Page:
Soligenix reports positive results from SGX942 Phase 2 trial in patients with head and neck cancer

Soligenix, Inc. (OTCQB: SNGX) (Soligenix or the Company), a late-stage biopharmaceutical company focused on developing and commercializing products to treat rare diseases where there is an unmet medical need, announced today positive results in its Phase 2 clinical trial, in which SGX942, a first-in-class Innate Defense Regulator (IDR), at a dose of 1.5 mg/kg, successfully reduced the median duration of severe oral mucositis by 50% in all patients and by 67% in patients receiving the most aggressive chemoradiation therapy (CRT) for treatment of their head and neck cancer.

This exploratory study achieved all objectives, including identifying a best dose of 1.5 mg/kg. The study enrolled 111 patients across three SGX942 dose groups (i.e., 1.5, 3.0, and 6.0 mg/kg) and a placebo group and evaluated patients undergoing CRT for head and neck cancer. In the 1.5 mg/kg treatment group, the median duration of severe oral mucositis was decreased by 50%, from 18 days to 9 days (p=0.099), meeting the prospectively defined statistical threshold of p<0.1 in the study protocol. Further, patients receiving the most aggressive CRT in this dose group had even more striking reductions in their median duration of severe oral mucositis of 67%, from 30 days to 10 days (p=0.040). Clinicians are most concerned about severe oral mucositis, which includes patients who cannot eat and/or drink due to their mouth ulcers.

In addition to the oral mucositis findings, a trend towards increased incidence of "complete response" of tumor at the one month follow up visit was observed (47% in placebo vs. 63% in SGX942 at 1.5 mg/kg). Decreases in mortality and significant decreases in infection rate were also observed with SGX942 treatment and are being further evaluated. In the preliminary analysis, SGX942 was found to be generally safe and well tolerated, consistent with the safety profile observed in the prior Phase 1 study conducted in 84 healthy volunteers. Long-term follow-up evaluations are ongoing with final results expected in the fourth quarter of 2016. Data from this Phase 2 trial is expected to be submitted for future presentation and publication.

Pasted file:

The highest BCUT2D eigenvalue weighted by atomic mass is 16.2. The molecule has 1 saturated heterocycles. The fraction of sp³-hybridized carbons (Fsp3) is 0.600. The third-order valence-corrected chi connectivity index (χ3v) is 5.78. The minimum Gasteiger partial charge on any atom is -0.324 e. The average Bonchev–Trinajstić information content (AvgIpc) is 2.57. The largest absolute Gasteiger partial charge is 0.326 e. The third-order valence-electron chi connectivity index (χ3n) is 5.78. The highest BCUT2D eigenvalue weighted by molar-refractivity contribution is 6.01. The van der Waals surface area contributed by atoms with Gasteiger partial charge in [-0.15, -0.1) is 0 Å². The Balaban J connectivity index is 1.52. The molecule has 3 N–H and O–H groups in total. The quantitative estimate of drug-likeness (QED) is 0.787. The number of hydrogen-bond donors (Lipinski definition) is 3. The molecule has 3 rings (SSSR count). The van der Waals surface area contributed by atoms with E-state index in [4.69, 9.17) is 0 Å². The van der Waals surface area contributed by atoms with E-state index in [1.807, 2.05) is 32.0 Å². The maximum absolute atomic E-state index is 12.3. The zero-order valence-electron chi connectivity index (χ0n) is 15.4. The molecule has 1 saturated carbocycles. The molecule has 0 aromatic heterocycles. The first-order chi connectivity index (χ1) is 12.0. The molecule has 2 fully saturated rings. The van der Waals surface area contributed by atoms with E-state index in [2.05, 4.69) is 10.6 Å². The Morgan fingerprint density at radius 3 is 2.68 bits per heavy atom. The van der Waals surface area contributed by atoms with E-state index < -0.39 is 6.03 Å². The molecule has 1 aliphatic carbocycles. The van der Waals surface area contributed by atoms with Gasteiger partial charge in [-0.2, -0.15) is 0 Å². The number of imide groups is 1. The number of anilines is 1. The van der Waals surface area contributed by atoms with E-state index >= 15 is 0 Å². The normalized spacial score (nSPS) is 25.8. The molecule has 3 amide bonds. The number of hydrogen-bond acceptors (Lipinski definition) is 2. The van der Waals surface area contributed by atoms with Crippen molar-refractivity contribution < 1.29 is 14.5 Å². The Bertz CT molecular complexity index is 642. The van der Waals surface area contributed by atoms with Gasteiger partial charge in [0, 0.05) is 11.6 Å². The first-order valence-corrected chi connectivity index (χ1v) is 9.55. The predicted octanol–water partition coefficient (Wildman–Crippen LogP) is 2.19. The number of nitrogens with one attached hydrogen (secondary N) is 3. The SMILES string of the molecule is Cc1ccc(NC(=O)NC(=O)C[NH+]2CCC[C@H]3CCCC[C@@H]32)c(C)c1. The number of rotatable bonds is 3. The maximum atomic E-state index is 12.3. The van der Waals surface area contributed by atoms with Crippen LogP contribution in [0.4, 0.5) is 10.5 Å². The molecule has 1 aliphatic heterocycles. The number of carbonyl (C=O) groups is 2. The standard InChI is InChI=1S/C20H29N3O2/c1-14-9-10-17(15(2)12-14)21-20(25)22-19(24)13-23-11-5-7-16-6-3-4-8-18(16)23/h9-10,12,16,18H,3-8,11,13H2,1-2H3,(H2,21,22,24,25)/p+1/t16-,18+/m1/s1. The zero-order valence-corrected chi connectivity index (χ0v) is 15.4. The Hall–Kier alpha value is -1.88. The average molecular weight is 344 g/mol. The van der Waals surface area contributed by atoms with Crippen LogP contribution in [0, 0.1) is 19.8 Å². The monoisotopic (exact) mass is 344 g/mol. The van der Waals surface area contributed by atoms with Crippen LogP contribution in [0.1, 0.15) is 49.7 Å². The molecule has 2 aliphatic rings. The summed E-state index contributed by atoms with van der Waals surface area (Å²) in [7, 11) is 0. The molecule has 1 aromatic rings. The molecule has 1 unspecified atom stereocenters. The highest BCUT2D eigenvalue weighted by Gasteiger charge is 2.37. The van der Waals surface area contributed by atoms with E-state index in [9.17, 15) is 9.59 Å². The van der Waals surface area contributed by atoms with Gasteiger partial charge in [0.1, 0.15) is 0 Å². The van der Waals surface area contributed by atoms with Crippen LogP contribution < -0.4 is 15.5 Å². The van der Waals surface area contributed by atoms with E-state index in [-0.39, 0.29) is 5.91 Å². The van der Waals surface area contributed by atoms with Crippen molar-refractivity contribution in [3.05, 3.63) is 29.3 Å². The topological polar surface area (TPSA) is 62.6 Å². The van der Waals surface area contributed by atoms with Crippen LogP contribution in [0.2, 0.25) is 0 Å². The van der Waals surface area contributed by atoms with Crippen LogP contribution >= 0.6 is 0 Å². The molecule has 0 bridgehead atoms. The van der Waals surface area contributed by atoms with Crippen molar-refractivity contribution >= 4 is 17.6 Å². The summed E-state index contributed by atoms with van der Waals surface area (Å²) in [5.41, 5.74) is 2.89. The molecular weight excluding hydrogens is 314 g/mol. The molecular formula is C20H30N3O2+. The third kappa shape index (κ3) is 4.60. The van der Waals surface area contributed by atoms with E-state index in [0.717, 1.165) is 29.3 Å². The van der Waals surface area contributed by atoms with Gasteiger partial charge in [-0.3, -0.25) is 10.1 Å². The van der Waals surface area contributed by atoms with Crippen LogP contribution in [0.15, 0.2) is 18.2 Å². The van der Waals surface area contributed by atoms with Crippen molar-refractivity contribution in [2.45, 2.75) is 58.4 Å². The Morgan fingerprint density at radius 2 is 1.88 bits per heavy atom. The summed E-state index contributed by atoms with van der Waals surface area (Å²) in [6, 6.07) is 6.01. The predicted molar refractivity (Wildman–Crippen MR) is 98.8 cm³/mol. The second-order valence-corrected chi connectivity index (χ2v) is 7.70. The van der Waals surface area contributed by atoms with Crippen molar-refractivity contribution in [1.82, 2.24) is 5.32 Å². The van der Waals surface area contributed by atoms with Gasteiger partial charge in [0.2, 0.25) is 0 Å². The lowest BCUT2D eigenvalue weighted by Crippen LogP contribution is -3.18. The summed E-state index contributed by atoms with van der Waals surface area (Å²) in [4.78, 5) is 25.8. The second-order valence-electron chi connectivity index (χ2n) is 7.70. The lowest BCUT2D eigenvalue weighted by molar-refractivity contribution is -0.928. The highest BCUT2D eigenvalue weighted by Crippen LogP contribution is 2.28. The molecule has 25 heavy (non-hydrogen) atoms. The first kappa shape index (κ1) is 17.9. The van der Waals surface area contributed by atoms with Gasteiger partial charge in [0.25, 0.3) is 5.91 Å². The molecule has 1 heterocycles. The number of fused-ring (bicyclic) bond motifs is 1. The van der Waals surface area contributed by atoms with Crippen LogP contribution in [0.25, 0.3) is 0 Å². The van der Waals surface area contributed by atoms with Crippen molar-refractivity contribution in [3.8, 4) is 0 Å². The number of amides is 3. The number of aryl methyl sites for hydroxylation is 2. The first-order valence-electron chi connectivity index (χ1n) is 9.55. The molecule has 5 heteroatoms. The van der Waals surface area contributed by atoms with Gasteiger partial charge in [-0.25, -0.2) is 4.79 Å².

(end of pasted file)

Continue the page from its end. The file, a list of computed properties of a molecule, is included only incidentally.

One of the leading investigators in oral mucositis, Stephen T. Sonis, DMD, DMSc, Professor of Oral Medicine at Harvard School of Dental Medicine and Member of the Soligenix Oral Mucositis Medical Advisory Board noted, "Oral mucositis is a devastating side effect of CRT used for the treatment of head and neck cancers, which compromises patients' tolerability of therapy and quality of life, and adds to health and economic burdens associated with care. Despite intense efforts to develop effective interventions for CRT-induced mucositis, there are currently no approved drugs. SGX942 is the first Innate Defense Regulator in development for oral mucositis. The favorable results noted in this trial demonstrate the validity of a novel treatment approach which targets critical biological events leading to mucositis and strongly support further trials. The clinical results are consistent with preclinical animal studies in which SGX942 reduced duration of oral mucositis by approximately 50% following either chemotherapy or radiation therapy."